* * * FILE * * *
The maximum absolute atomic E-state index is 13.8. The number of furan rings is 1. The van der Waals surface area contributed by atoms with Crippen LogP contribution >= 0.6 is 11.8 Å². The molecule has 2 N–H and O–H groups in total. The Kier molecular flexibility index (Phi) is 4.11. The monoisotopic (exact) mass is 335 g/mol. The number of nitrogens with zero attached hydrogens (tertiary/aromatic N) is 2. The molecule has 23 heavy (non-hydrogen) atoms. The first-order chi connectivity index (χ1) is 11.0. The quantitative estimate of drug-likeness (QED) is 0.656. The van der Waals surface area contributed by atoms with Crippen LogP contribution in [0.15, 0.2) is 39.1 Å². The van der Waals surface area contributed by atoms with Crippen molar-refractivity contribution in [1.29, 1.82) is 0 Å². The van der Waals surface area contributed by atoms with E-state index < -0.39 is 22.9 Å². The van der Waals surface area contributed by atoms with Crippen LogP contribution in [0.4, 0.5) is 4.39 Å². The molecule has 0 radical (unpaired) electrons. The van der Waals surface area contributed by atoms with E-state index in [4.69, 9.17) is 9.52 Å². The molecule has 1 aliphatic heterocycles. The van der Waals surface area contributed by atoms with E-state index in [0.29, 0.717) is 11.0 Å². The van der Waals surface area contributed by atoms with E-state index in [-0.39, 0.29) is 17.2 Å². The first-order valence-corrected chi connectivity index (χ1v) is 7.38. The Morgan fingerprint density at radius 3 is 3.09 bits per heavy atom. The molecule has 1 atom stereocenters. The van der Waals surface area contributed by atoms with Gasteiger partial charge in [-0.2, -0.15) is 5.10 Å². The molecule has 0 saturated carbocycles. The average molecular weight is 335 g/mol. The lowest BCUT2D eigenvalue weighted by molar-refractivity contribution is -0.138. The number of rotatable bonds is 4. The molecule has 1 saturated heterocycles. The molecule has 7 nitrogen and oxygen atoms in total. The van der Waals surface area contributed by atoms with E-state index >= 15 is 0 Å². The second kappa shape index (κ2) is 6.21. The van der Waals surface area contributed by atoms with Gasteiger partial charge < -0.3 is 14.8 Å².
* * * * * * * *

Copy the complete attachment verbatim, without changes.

The maximum absolute atomic E-state index is 13.8. The number of furan rings is 1. The van der Waals surface area contributed by atoms with Crippen LogP contribution >= 0.6 is 11.8 Å². The molecule has 2 N–H and O–H groups in total. The Kier molecular flexibility index (Phi) is 4.11. The monoisotopic (exact) mass is 335 g/mol. The number of nitrogens with zero attached hydrogens (tertiary/aromatic N) is 2. The molecule has 23 heavy (non-hydrogen) atoms. The first-order chi connectivity index (χ1) is 11.0. The quantitative estimate of drug-likeness (QED) is 0.656. The van der Waals surface area contributed by atoms with Crippen LogP contribution in [0.15, 0.2) is 39.1 Å². The van der Waals surface area contributed by atoms with Crippen molar-refractivity contribution in [1.29, 1.82) is 0 Å². The van der Waals surface area contributed by atoms with E-state index < -0.39 is 22.9 Å². The van der Waals surface area contributed by atoms with Crippen LogP contribution in [0.4, 0.5) is 4.39 Å². The molecule has 0 radical (unpaired) electrons. The van der Waals surface area contributed by atoms with E-state index in [4.69, 9.17) is 9.52 Å². The molecule has 1 aliphatic heterocycles. The van der Waals surface area contributed by atoms with E-state index in [0.29, 0.717) is 11.0 Å². The van der Waals surface area contributed by atoms with E-state index in [-0.39, 0.29) is 17.2 Å². The first-order valence-corrected chi connectivity index (χ1v) is 7.38. The Morgan fingerprint density at radius 3 is 3.09 bits per heavy atom. The molecule has 1 atom stereocenters. The van der Waals surface area contributed by atoms with Gasteiger partial charge in [-0.2, -0.15) is 5.10 Å². The molecule has 0 saturated carbocycles. The average molecular weight is 335 g/mol. The lowest BCUT2D eigenvalue weighted by molar-refractivity contribution is -0.138. The number of rotatable bonds is 4. The molecule has 1 saturated heterocycles. The molecule has 7 nitrogen and oxygen atoms in total. The van der Waals surface area contributed by atoms with E-state index >= 15 is 0 Å². The second kappa shape index (κ2) is 6.21. The van der Waals surface area contributed by atoms with Gasteiger partial charge < -0.3 is 14.8 Å².